SENEGAL, West Africa Their bikes lie nearby as the short-term missionaries sleep in their tents. Beside them are enough supplies to last a week in the African bush cans of Spam for when they can't find local food and patches for their tires when they spring a leak.
And their Bibles reminders of why they're here in the first place.
As the sun rises, Jed Richards, 21, and Andrew Smith, 22, prepare for another tough day of biking. These Hands On workers are using a GPS to map unmarked villages in southern Senegal.
Hands On is an International Mission Board program that places young people like Richards and Smith in high-impact ministries in several African countries. The two spent a semester from Midwestern Baptist Theological Seminary and College in Kansas City, Mo., on this mission.
Richards reads the GPS coordinates of a village out loud while Smith writes them down. The information they gather will help other missionaries create strategies to reach the Fulakunda, a people group in this area who are 99 percent Muslim.
Their maps highlight villages the Fulakunda people frequently visit where they sell their cattle and send their children to school which are prime spots for future ministries.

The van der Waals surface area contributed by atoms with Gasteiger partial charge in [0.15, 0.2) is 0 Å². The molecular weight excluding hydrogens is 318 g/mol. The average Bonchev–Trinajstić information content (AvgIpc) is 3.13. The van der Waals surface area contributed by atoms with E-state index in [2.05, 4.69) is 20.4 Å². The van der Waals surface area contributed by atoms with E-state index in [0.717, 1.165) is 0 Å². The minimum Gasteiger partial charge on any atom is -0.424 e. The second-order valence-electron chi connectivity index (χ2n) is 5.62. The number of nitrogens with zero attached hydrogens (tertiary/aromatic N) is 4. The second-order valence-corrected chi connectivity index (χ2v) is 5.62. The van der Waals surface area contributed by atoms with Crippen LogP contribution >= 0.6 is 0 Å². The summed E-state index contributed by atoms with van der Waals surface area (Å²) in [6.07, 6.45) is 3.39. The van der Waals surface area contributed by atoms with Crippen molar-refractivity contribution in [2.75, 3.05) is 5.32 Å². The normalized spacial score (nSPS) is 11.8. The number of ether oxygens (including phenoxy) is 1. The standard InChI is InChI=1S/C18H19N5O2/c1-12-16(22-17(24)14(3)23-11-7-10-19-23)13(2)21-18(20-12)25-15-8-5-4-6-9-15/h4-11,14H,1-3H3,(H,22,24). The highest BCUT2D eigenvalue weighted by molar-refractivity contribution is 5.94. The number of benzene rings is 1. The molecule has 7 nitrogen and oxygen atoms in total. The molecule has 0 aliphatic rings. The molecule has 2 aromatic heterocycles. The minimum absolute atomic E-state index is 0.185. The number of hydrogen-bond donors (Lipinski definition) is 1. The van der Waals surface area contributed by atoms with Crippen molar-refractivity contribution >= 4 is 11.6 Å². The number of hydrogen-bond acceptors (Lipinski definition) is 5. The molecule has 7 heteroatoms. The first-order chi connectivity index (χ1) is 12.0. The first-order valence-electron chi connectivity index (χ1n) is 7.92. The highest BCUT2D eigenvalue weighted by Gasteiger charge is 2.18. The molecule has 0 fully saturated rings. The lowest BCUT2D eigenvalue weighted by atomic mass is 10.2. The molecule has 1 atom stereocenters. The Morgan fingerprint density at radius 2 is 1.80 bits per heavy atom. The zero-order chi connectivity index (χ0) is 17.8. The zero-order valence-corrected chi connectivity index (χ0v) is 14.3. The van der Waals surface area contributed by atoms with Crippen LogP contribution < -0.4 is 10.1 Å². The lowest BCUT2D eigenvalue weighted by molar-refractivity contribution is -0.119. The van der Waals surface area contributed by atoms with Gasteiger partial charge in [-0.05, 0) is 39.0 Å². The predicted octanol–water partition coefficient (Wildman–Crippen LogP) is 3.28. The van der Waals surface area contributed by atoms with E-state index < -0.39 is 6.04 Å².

"Our prayer is that [American] churches would be willing to come in and adopt these areas," says missionary Scott Bradford, the team supervisor. "These guys have helped us identify that there are ... at least eight to 10 areas we need to address."
The young men's research trips often are eye-opening and marked by unexpected adventures. They've seen herds of wild monkeys running over the plains. They've eaten fresh cashew fruit straight off the tree. They've learned to rig up broken bike chains and ride without brakes or good gears. And they've coped with scorching temperatures.
"Flexibility is one of the biggest things you need," says Smith, from Faith Baptist Church in Andover, Kan.
"You never know what type of village you're running into," Smith adds. "You never know your sleeping arrangements. You never know what you're going to eat."
The young men cover about 10 miles and eight villages before lunchtime. Soon the midday temperatures are boiling and sweat has soaked their clothing. They will repeat this scenario for the next three days.
Richards, from First Baptist Church in Crestwood, Mo., says he prayed throughout the day, even as he and Smith powered their bikes through deep sand.
"When I'm praying throughout the day, it makes things easier," Richards says. "If I don't take the time to get into the Word when we are out on the road, it's a lot harder ... it's just work."